“Minogue was shouted down at public meetings,” Peter Oborne recalls in Britain’s Telegraph newspaper, and, unlike other, more comfortable thinkers of the time — and despite having published more than ten books on politics — he was never invited on to television to share his views.
For Oborne — who knew Minogue personally — he was a conservative. However, I rather doubt that that’s a good description. Minogue was perhaps libertarian, but most of all he was against the system — the system which wraps itself up in the language of being anti-system.
Minogue’s intellectual career was launched with his book, The Liberal Mind. In his lesser-known, but quite brilliant Alien Powers: The Pure Theory of Ideology, Minogue looked at Marxism, political and religious “revelation”, and, briefly, even spirituality, where he invoked the Armenian esotericist G. I. Gurdjieff and his Russian student Ouspensky.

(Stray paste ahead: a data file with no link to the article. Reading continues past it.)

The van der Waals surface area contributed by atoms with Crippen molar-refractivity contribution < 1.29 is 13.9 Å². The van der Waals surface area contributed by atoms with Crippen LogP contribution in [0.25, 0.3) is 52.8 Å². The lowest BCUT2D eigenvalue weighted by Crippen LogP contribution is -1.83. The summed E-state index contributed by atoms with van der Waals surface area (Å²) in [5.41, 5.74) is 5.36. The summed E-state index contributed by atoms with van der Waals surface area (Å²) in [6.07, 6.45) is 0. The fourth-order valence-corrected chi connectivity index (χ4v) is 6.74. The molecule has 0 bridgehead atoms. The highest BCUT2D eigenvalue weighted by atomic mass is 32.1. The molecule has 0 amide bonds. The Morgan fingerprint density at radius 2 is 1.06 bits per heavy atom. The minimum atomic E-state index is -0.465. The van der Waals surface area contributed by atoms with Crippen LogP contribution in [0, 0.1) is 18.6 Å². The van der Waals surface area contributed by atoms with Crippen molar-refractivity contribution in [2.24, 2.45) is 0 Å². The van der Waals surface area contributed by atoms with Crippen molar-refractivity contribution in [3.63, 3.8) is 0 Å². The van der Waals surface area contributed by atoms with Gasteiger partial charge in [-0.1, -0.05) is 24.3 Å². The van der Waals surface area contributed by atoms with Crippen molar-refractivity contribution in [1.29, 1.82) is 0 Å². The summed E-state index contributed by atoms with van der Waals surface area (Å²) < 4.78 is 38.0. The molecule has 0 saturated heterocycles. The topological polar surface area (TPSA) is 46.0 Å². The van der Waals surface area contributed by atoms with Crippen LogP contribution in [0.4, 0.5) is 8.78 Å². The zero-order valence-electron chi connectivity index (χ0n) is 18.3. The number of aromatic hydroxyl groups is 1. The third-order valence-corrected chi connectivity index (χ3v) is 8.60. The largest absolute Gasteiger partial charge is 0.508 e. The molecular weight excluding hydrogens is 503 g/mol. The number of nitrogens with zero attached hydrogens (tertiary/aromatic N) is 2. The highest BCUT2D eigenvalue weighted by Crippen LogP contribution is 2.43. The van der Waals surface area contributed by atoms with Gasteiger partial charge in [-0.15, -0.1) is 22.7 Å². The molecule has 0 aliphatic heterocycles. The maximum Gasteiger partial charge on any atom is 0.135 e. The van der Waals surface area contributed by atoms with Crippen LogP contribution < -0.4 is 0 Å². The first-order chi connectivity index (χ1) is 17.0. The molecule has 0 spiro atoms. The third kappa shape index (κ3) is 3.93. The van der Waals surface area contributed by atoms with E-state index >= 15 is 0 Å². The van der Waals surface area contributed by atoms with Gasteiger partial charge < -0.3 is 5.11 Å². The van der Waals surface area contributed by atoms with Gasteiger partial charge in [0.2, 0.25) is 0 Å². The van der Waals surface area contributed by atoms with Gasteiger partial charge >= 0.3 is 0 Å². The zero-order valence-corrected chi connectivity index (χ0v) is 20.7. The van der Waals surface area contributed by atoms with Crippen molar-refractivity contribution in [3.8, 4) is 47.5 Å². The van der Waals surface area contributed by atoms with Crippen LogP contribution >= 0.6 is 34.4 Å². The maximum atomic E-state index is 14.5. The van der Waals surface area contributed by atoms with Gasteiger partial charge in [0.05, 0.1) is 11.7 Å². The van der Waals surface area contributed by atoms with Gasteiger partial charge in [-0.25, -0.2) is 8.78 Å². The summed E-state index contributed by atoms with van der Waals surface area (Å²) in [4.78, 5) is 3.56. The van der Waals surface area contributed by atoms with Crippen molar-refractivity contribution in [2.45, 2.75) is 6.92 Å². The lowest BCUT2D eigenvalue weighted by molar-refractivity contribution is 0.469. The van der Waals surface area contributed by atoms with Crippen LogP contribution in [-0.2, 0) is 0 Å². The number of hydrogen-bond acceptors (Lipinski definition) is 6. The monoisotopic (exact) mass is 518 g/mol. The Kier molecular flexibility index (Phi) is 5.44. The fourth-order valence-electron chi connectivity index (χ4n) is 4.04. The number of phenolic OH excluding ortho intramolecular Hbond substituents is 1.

Minogue’s thesis seems to have launched from the base provided by Eric Voegelin, a philosopher who argued that totalitarian regimes had emerged, through time, from “Gnosticism.” But Minogue left Voegelin’s sensationalism, highly suspect scholarship and blame-shifting behind, to dissect and present what ideology actually is, and how secret, esoteric societies of the pre- and early modern era may in some way have presented a kind of proto-ideology.
Minogue criticized everything from nationalism to liberalism. His last book was controversially titled The Servile Mind: How Democracy Erodes the Moral Life. Agree with him or not, Minogue said what he thought. Hence the mainstream media ignored him, viewing him undoubtedly as a dangerous thinker. Minogue passed away at the age of 82 on June 28.